There are many different posts that offer tips on how to make the most out of Twitter for organisations and brands. In this “Maximizing Your Tweets” Infographic published by Fusework Studios (based on Buddy Media’s “Strategies for Effective Tweeting: A Statistical Review.”), the following ‘best practice tips’ are shared:
The report mentions a 17% increase in Twitter engagement when brands post on Saturdays and Sundays. And, apparently, Wednesdays and Thursdays show the least amount of engagement.
Best Practice Note: While there may be a “best time” / “worst time” to Tweet based on this report, it’s always good to check if this is true for your own organisation or brand. Check when you get the most @replies, ReTweets (RTs), and Tweet Faves.
Also, don’t forget that on Twitter, you can re-post some of your most important updates to increase the chances of getting more views. This works especially if you can change the messaging/wording of your Tweets. And, stagger the posts on different days and times. But, do be careful and make sure that you do not to overdo this.
According to this report, there is a 17% increase in engagement when Tweets are less than 100 characters. So, try not to push it to the 140 character limit. Best to be short and snappy.
Best Practice Notes: The great thing about shorter Tweets is that they’re a lot easier to ReTweet. However, if you DO need all the 140 characters (or close to that), then make the most out of it. Clarity of messaging is also important, not just conciseness.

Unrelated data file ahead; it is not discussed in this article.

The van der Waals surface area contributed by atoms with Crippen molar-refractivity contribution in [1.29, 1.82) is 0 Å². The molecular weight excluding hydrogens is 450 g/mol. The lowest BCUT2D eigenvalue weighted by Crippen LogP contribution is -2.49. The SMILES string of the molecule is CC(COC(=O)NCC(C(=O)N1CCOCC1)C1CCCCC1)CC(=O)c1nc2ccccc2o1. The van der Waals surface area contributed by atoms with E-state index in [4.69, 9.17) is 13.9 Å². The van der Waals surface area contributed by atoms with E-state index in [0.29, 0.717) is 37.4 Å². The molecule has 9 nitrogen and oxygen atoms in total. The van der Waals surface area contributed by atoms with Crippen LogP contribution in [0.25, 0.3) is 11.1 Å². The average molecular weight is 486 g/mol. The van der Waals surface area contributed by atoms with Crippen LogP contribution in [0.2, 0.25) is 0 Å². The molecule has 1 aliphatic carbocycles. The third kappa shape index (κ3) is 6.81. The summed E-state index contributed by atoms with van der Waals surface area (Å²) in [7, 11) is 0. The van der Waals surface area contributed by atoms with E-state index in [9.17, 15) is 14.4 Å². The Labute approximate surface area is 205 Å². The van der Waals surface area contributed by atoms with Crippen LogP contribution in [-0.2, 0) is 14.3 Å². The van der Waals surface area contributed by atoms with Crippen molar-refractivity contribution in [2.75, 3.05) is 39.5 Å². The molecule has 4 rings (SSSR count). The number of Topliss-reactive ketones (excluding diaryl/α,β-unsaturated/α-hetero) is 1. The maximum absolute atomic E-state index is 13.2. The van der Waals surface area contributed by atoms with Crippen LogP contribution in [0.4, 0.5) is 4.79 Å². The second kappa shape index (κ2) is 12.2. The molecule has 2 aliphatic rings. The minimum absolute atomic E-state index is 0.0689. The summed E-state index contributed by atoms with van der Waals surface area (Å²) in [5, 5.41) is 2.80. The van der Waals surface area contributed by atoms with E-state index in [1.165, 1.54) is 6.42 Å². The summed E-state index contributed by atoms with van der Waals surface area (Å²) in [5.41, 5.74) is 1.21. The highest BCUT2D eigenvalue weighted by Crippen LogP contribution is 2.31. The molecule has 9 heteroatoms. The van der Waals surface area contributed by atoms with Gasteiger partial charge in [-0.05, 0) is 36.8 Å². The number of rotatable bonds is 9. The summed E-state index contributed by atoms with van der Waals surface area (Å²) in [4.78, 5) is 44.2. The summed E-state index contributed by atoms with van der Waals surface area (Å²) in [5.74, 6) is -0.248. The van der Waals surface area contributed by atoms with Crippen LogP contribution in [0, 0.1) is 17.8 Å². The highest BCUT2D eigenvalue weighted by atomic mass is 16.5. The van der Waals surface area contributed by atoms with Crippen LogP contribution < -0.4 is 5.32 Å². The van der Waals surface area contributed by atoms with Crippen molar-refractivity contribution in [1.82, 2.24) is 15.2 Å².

It was reported that engagement on Twitter increased by 21% if a Tweet contains one or two hashtags. However, if you use more than two, engagement decreases.
Best Practice Notes: As mentioned in this report, many organisations and brands are missing out on the opportunity of increased engagement because of the lack of effective use of hashtags. They’re either not using them at all, or they’re using them in ways that are not as effective.
Also, it’s important to note that while the report has put a limit of only using up to two hashtags per Tweet, that you can use more than that if your chosen hashtags are used properly. But, an “overly hashtagged” Tweet will definitely put some people off. So, do avoid using more than 4-5, whenever possible, if you’re trying to increase engagement on your Tweets.
The ReTweet rate of any post increased 12x when a brand or organisation asks for a ReTweet from their followers. And, if you spell it out, you increase your chances even more.
Apparently, “Please Retweet” gets 23x more Retweet rates. And, “Please RT” or “Pls RT” only gets 10x more.
Oh, and it’s surprising to note that only 1% of brands practice this.
Best Practice Notes: Some organisations and brands may be hesitating to ask people to ReTweet due to a number of reasons. However, based on this report, it appears that such a practice is not only acceptable, it is encouraged. So, next time you have an important message that you wish to share across the networks of your followers, add “Please Retweet” in your update. Or, if there’s not enough space, “Please RT” or “Pls RT” should still help.
However, do use this ReTweet request sparingly. If you overuse this, it will be harder to distinguish which Tweets are most important to you.
Here’s the infographic if you want to see the data in a visual format:
Shai Coggins is the Manager and Chief Digital Media Specialist at Vervely, an Australia-based agency serving local and international clients. One of the company's main clients is Microsoft. Shai has been featured in a number of media due to her online work, including being named as one of Fast Company's "Most Influential Women in Technology" list (2009).